Lightfoot proposes new, improved — and permanent — outdoor dining program for Chicago

Outdoor plastic dining bubbles on Fulton Market in October 2020. Expanded outdoor seating was a lifeline for many Chicago restaurants during the pandemic.

Associated Press

An outdoor dining program that proved to be a lifesaver for Chicago restaurants and bars during the darkest days of the pandemic would be made permanent — and expanded into the curb lane — under a mayoral plan proposed Wednesday. 

Last year, the City Council agreed to extend — until Dec. 31, 2022 — a program that had allowed 500 restaurants and bars to place tables on sidewalks, in private parking lots and in the street to serve patrons skittish about dining and drinking indoors.

The program was launched in May 2020, when indoor dining was still prohibited in Illinois. Mayor Lori Lightfoot was trying to make outdoor dining more lucrative by allowing restaurants with sidewalk café permits to set up even more tables.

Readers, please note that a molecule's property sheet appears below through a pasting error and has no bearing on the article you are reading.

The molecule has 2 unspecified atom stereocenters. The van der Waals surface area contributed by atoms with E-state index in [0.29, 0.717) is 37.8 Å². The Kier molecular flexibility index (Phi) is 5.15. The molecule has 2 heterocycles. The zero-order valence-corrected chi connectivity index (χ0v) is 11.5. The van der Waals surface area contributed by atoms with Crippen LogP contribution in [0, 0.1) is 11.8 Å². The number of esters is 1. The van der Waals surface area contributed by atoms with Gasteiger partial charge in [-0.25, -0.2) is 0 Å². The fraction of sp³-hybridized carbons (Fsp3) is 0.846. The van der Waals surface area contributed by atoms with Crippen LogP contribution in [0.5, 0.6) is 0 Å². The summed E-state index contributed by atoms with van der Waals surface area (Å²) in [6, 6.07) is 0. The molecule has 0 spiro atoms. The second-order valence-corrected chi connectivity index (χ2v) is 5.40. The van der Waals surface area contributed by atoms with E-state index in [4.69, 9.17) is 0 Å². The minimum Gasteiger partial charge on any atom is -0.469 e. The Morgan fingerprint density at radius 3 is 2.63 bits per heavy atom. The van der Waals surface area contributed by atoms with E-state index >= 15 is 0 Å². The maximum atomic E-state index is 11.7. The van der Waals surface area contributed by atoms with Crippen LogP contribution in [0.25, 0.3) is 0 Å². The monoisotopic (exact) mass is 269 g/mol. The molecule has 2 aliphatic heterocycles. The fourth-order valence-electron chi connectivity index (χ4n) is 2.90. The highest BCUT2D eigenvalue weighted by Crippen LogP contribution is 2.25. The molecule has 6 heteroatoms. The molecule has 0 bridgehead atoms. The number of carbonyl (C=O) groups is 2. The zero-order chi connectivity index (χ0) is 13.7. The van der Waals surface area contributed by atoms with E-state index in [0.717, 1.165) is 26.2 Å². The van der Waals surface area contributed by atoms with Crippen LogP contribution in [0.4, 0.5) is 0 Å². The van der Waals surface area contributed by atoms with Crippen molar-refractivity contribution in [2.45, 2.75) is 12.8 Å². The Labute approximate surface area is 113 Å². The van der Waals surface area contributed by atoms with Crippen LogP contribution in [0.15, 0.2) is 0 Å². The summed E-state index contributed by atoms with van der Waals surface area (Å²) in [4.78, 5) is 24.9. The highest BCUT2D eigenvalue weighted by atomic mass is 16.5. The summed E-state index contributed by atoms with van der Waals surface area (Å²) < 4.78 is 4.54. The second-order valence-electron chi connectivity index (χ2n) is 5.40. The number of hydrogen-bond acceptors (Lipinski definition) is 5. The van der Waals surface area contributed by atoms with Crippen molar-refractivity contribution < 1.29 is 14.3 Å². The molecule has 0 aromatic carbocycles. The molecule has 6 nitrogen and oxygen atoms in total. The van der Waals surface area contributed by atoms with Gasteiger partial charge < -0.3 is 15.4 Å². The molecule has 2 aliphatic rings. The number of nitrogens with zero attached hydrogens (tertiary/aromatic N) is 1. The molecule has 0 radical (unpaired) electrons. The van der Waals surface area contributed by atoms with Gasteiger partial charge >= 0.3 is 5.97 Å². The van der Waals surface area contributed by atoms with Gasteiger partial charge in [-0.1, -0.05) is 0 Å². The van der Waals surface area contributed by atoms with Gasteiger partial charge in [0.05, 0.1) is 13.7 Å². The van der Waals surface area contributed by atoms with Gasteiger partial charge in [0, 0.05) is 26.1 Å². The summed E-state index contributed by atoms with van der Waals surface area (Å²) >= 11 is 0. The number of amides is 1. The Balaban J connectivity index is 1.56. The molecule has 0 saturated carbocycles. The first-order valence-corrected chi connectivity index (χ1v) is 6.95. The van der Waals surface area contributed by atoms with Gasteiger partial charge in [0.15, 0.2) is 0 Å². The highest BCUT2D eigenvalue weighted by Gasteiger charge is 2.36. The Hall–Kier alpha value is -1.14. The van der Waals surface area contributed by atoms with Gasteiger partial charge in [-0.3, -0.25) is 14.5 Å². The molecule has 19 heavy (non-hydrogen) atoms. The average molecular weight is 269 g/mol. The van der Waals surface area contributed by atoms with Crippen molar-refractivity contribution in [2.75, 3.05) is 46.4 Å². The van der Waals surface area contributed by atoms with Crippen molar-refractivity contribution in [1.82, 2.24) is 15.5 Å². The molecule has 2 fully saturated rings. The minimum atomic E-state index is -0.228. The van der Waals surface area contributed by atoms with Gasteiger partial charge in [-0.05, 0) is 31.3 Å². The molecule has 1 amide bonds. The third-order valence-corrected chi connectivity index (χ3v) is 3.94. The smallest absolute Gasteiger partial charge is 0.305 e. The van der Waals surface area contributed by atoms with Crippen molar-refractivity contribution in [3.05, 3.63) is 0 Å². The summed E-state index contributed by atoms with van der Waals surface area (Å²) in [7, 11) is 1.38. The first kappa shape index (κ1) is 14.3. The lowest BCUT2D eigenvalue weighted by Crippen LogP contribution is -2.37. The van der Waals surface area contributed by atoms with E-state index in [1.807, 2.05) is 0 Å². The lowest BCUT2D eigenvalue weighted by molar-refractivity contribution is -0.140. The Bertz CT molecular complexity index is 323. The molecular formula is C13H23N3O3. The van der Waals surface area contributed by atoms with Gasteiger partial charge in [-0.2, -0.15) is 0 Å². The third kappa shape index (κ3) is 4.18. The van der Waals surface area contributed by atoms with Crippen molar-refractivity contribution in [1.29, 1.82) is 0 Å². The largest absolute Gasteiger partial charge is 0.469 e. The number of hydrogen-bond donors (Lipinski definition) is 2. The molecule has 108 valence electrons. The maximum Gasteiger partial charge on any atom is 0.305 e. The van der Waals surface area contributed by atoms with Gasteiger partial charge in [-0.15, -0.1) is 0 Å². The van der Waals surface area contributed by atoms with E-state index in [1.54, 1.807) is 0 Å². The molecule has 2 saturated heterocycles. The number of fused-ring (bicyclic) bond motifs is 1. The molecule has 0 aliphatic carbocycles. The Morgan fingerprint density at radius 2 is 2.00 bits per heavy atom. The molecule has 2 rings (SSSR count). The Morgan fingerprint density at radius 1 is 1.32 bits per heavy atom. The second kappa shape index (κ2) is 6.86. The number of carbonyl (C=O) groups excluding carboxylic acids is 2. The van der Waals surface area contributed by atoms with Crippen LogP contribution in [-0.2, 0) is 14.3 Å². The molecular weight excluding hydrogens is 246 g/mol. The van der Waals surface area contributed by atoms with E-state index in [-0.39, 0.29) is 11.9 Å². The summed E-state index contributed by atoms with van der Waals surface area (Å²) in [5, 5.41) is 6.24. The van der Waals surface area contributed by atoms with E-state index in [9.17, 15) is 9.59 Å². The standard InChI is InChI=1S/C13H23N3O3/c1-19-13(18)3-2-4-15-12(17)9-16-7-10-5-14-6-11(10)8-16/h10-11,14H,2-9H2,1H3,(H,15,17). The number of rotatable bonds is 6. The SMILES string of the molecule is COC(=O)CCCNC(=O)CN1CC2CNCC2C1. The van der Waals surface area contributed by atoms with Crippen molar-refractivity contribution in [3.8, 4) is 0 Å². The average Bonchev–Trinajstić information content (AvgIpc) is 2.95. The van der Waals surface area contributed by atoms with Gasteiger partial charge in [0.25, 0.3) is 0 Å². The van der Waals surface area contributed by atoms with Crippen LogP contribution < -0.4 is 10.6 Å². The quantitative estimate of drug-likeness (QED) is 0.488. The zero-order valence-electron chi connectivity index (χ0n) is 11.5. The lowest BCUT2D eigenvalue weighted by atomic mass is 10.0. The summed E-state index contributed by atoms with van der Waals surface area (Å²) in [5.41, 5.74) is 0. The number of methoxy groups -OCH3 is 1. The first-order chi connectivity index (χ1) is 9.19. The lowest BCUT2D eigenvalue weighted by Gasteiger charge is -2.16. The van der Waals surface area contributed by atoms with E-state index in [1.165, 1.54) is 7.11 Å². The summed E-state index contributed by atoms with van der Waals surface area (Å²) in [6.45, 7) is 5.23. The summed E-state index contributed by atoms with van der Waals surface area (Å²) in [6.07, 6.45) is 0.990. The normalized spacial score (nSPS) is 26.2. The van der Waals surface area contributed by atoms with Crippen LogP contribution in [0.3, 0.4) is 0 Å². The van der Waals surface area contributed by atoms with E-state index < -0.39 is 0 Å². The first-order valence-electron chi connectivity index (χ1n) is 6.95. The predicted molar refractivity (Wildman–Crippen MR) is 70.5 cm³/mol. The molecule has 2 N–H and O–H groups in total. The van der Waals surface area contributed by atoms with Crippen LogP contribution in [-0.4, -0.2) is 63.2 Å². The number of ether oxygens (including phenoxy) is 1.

She started by allowing six commercial corridors to be closed to traffic during designated lunch and dinner hours. Expanded outdoor seating was then offered to bars so long as they had a “food partner” that would deliver food to outdoor drinking customers. 

The city ultimately issued hundreds permits — a “vital lifeline” to as many as 700 different restaurants and bars. At the time, Transportation Commissioner Gia Biagi vowed to use lessons learned in the neighborhoods to come up with a permanent program. 

The ordinance Lightfoot introduced Wednesday would fulfill that vow in this city of foodies.

“Making the expanded outdoor dining program permanent will turn what was once a lifeline into long-term assistance and result in the continuation and creation of inviting dining spaces throughout …read more

Source:: Chicago Sun Times

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